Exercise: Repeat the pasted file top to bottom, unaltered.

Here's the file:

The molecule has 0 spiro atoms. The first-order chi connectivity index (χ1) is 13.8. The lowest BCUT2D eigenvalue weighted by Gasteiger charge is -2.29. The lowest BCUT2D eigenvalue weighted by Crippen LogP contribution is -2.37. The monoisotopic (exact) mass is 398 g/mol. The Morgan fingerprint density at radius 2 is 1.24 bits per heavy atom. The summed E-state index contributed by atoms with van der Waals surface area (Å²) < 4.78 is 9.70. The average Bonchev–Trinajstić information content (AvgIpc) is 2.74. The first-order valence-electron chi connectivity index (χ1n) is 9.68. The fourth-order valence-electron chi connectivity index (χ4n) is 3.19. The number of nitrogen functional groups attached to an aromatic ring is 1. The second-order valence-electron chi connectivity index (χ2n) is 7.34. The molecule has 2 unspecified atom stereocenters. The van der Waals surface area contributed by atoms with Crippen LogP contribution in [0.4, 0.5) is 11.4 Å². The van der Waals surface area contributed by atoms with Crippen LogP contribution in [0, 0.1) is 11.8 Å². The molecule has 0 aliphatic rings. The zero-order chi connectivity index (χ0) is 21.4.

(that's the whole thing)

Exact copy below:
The molecule has 0 spiro atoms. The first-order chi connectivity index (χ1) is 13.8. The lowest BCUT2D eigenvalue weighted by Gasteiger charge is -2.29. The lowest BCUT2D eigenvalue weighted by Crippen LogP contribution is -2.37. The monoisotopic (exact) mass is 398 g/mol. The Morgan fingerprint density at radius 2 is 1.24 bits per heavy atom. The summed E-state index contributed by atoms with van der Waals surface area (Å²) < 4.78 is 9.70. The average Bonchev–Trinajstić information content (AvgIpc) is 2.74. The first-order valence-electron chi connectivity index (χ1n) is 9.68. The fourth-order valence-electron chi connectivity index (χ4n) is 3.19. The number of nitrogen functional groups attached to an aromatic ring is 1. The second-order valence-electron chi connectivity index (χ2n) is 7.34. The molecule has 2 unspecified atom stereocenters. The van der Waals surface area contributed by atoms with Crippen LogP contribution in [0.4, 0.5) is 11.4 Å². The van der Waals surface area contributed by atoms with Crippen LogP contribution in [0, 0.1) is 11.8 Å². The molecule has 0 aliphatic rings. The zero-order chi connectivity index (χ0) is 21.4.